volume of metals and rare earth minerals and a vastly larger scale of mining.” This will require intensive mining operations like the world has ever seen. Some experts say we shouldn’t go there. Nikiforuk offers this as an alternate solution to renewables: “Fundamentally, we need to talk about a future of less instead of a future of more.” He has a point. Over-consumption in the West, especially the United States, has super-charged the climate crisis. Certainly reducing our rate of consumption in the West would help, but changing these long embedded cultural values within less than 7 years, especially in America, doesn’t seem possible. Not to mention that the two other giant emitters of GHG emissions, China and India, do not have the same problem with over-consumption, so living with less only takes us so far. Without renewables we’d have to count on many other solutions like regenerative farming, reforestation and energy conservation. We would need to invent carbon capture machines that can capture and sequester emissions from factories, homes and the tailpipe of our cars — from everywhere.
What these skeptics do not address is the role of recycling and the invention of other types of renewable batteries made from iron, a far more common, and thereby easier to obtain source They also do not address the possibility of Geothermal plants generating usable byproduct metals. For instance, the Geothermal power plant in California has found lithium coming up from the water of the well. Enhanced Geothemal Systems (EGS)– a process of generating geothermal energy that is not limited to geographical areas can extend the range of where geothermal wells can be built – could similarly provide access to lithium and other minerals such as zinc, manganese, potassium and iron-silica without invasive mining.
The world has little choice but to speed ahead with renewable energy, and to the mining of these resources since the IPCC says we have less than 7 years to cut the world’s emissions by 43% or face catastrophic consequences. But, we do need to start talking about how we do this without destroying all that we are trying to save. To learn more, read the article here.
“A Rapidly Closing Window of Opportunity”
By Joshua Horwitz
The latest scientific report on climate change has been released by the IPCC: the synthesis report for the IPCC’s Sixth Assessment Report. These IPCC reports are developed by a wide group of scientists and academics from across the world and represent the overwhelming worldwide scientific consensus on the causes and effects of climate change. Here are some key takeaways from the Summary for Policymakers:
HUMANS ARE CAUSING THE CLIMATE IMPACT: There is no doubt about it; humans are the cause of climate change: “Human-caused climate change is already affecting many weather and climate extremes in every region across the globe. This has led to widespread adverse impacts and related losses and damages to nature and people (high confidence)” (A.2)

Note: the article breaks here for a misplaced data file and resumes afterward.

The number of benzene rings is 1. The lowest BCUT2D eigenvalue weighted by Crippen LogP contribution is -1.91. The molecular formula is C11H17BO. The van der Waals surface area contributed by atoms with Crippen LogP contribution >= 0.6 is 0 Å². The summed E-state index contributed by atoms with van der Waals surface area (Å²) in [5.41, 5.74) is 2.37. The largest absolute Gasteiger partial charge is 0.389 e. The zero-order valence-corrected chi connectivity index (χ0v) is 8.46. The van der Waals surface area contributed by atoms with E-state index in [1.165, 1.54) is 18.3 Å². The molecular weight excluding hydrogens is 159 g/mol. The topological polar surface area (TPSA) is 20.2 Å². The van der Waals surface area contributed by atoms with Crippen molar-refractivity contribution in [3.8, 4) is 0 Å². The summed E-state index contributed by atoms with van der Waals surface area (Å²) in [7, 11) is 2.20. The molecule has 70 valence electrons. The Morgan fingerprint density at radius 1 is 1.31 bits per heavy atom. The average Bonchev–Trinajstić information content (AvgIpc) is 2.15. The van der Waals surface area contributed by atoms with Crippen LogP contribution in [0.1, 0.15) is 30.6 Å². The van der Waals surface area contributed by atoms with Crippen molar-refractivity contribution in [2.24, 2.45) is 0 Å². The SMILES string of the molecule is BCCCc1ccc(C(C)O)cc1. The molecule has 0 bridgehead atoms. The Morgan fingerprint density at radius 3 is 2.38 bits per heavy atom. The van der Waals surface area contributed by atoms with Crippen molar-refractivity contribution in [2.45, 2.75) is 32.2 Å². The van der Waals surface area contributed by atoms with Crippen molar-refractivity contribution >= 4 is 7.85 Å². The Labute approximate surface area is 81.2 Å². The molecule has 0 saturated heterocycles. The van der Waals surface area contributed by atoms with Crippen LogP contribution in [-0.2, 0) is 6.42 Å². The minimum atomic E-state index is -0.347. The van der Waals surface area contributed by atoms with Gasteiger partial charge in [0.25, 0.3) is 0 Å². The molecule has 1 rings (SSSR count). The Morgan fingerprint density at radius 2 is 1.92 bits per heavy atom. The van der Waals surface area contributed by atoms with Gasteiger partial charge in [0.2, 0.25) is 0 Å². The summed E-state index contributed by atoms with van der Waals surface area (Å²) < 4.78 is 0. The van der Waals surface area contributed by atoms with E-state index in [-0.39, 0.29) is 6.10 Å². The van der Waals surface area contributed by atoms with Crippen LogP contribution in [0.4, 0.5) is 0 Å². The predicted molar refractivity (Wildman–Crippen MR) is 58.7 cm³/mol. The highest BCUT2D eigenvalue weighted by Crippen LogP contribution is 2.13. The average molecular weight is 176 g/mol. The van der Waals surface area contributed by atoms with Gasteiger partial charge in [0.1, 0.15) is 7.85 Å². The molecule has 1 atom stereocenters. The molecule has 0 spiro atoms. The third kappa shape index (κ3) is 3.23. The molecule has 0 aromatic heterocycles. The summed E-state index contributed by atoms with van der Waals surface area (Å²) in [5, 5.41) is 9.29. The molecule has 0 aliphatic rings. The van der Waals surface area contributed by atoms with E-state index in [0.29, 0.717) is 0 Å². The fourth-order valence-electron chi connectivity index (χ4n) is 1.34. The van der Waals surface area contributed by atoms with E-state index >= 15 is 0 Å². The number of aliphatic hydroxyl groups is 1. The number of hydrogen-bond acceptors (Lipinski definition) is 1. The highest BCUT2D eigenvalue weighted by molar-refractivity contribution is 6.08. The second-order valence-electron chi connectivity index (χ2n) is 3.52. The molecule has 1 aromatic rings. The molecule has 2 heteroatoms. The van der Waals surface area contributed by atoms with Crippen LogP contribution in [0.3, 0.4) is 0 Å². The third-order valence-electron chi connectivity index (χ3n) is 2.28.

WE CAN FIX THE PROBLEM: Many new technologies to mitigate climate change — even beyond wind and solar— are becoming viable, cost effective, and popular: “Several mitigation options, notably solar energy, wind energy, electrification of urban systems, urban green infrastructure, energy efficiency, demand-side management, improved forest- and crop/grassland management, and reduced food waste and loss, are technically viable, are becoming increasingly cost effective and are generally supported by the public.” (A.4.2, emphasis added)
GLOBAL AGREEMENTS ARE WORKING: Global agreements such as the Paris Agreement and the Kyoto Protocol have led to better target-setting by governmental organizations, better transparency for climate action, and effective successful policies. “In many countries, policies have enhanced energy efficiency, reduced rates of deforestation and accelerated technology deployment, leading to avoided and in some cases reduced or removed emissions (high confidence)” However- “These reductions have only partly offset global emissions growth (high confidence)” (A.4.1, emphasis added)
FOLLOW THE MONEY: Worldwide financing for climate change mitigation and adaptation are well short of where they need to be: “Current global financial flows for adaptation are insufficient for, and constrain implementation of, adaptation options, especially in developing countries (high confidence)” (A.3)
DISPROPORTIONATE IMPACT: Many sections refer to particularly hard-hit communities: “Vulnerable communities who have historically contributed the least to current climate change are disproportionately affected (high confidence)” (A.2.1, C.5)
ALL IS NOT LOST: We still have room to fix the problem, and even if some changes are unavoidable, we can still prevent significant harm to the planet if we act quickly. But the warmer the planet gets, the harder it is to fix: “Some future changes are unavoidable and/or irreversible but can be limited by deep, rapid and sustained global greenhouse gas emissions reduction. The likelihood of abrupt and/or irreversible changes increases with higher global warming levels. … (high confidence)” (B.3)
AIM FOR NET ZERO: As a society we must aim to reduce carbon emissions to zero: “Limiting human-caused global warming requires net zero CO2 emissions. Cumulative carbon emissions until the time of reaching net-zero CO2 emissions and the level of greenhouse gas emission reductions this decade largely determine whether warming can be limited to 1.5°C or 2°C (high confidence).” (B.5)
OUR ACTIONS WILL AFFECT FUTURE GENERATIONS: “Climate change is a threat to human well-being and planetary health (very high confidence). There is a rapidly closing window of opportunity to secure a liveable and sustainable future for all (very high confidence) … The choices and actions implemented in this decade will have impacts now and for thousands of years (high confidence)” (C.1)